The head of the European Central Bank hit out at the political paralysis gripping the region as he warned the eurozone’s set-up was “unsustainable”.
Mario Draghi said the central bank could not “fill the vacuum” left by member states’ lack of action as it was claimed the zone is on the point of “disintegration”.
Amid escalating talk of a potential bail-out for Spain, the president of the ECB said the central bank was powerless to stop the debt tornado. “It’s not our duty, it’s not in our mandate” to “fill the vacuum left by the lack of action by national governments on the fiscal front,” he said.
Luis de Guindos, Spain’s Economy Minister, urged Berlin to “assume its part” in restoring the health of the eurozone. He said: “The battle of the euro is being fought right now in Spain and Italy. The future of the euro is at stake in the next weeks.”
Christine Lagarde, the head of the International Monetary Fund, last night denied that an IMF bail-out of Spain was being prepared.
“There is no such plan. We have not received any request to that effect and we are not doing any work in relation to any financial support,” she said, following a meeting with Spain’s deputy prime minister, Soraya Saenz de Santamaria.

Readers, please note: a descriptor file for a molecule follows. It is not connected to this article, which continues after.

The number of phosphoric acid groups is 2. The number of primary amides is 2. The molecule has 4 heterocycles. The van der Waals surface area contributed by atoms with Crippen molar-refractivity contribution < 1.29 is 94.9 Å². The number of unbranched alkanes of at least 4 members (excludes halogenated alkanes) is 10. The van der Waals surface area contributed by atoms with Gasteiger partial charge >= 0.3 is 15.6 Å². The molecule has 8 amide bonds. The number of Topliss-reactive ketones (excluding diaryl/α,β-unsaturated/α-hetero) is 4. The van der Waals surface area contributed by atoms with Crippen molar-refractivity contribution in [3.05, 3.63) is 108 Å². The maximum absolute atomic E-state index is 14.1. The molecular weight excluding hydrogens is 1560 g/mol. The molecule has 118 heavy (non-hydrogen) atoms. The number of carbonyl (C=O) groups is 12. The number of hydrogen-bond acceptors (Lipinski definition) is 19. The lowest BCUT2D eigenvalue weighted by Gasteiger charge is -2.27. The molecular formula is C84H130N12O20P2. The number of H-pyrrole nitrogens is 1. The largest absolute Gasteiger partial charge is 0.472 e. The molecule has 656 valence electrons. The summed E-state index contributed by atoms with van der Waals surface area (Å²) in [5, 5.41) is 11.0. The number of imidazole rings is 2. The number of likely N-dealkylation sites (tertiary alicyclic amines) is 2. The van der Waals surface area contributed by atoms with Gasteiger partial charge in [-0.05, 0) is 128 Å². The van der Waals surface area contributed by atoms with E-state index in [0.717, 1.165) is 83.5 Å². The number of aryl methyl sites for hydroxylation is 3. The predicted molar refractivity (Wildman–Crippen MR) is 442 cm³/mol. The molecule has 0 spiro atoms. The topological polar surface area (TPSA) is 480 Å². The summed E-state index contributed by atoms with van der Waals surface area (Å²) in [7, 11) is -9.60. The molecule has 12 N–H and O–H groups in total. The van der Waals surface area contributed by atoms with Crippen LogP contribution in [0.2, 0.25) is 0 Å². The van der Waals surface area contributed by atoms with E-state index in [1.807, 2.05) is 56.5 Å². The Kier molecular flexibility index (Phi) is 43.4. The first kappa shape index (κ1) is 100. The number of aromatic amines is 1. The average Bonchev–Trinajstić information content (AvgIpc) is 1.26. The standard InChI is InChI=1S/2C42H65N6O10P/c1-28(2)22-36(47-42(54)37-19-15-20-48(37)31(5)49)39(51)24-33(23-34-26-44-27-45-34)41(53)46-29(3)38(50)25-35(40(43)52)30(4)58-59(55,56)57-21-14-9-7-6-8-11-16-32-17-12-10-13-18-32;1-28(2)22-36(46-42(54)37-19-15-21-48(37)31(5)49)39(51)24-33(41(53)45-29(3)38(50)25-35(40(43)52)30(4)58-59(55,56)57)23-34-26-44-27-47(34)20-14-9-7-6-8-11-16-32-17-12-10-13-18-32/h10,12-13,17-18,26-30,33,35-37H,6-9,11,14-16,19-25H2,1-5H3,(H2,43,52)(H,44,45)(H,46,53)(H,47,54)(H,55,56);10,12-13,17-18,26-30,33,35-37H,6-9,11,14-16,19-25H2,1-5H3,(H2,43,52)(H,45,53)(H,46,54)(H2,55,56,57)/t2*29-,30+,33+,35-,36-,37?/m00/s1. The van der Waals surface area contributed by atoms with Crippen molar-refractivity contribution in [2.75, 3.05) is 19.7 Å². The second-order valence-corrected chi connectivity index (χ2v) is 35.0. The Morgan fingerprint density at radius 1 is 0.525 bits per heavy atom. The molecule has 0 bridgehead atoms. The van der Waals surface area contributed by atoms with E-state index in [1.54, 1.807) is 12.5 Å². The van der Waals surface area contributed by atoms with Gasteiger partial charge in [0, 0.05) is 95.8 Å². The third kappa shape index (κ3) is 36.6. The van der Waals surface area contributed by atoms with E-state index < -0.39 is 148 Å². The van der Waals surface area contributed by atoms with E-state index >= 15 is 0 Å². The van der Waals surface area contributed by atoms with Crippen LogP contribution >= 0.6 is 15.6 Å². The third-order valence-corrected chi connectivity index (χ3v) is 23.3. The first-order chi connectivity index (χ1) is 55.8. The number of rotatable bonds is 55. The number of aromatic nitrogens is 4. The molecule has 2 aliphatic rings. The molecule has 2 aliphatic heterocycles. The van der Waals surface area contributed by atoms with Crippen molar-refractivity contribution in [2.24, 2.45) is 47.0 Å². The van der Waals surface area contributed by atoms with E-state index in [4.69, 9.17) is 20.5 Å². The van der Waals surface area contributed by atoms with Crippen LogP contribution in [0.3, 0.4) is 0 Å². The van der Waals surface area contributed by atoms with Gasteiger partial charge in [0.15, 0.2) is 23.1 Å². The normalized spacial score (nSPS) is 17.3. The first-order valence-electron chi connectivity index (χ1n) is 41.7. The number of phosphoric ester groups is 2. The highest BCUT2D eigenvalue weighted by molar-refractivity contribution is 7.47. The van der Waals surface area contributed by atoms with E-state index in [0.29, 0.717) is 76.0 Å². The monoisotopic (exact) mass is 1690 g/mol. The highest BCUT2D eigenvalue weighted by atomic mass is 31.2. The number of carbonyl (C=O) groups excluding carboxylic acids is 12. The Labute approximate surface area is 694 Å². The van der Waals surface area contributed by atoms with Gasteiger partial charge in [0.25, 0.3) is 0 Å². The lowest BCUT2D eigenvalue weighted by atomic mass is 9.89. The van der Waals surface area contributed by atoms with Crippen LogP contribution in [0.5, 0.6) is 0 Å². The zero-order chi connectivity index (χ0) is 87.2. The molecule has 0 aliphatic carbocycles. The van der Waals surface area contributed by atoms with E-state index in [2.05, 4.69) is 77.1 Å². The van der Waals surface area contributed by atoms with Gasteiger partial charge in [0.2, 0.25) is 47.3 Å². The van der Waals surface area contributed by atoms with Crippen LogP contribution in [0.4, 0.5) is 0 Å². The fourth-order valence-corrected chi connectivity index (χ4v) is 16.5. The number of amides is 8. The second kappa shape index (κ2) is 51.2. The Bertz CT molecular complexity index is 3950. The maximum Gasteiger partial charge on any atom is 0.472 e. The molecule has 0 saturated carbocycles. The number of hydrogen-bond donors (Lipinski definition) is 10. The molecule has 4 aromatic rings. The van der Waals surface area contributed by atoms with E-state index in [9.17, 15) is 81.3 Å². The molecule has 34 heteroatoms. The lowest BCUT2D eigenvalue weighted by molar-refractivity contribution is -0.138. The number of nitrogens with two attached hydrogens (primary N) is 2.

Olli Rehn, the EU’s top economic official, called for urgent action to “avoid a disintegration of the eurozone.” The economic affairs commissioner said that politicians had made progress but it had been “uneven and seemingly inefficient.”
Underling the fears gripping many investors, the FTSE closed down 7.5pc in May, suffering its worst month since February 2009 when the banking crisis was at its height.
A raft of poor economic data in America compounded fears for the eurozone and the global economy. US GDP expanded by just 1.9pc in the first quarter, rather than the 2.2pc first estimate, while jobless claims climbed.
The crisis raging in the Spanish regions and the country’s banks kept the country’s borrowing costs in the danger zone. The price of oil fell again although stockmarkets were calmer after Wednesday’s rout.
Italy’s prime minister Mario Monti warned of the “huge possibilities of contagion”. Ireland looked set to approve the Fiscal Pact in its referendum but in Greece the anti-austerity Syriza party took the lead in some polls.
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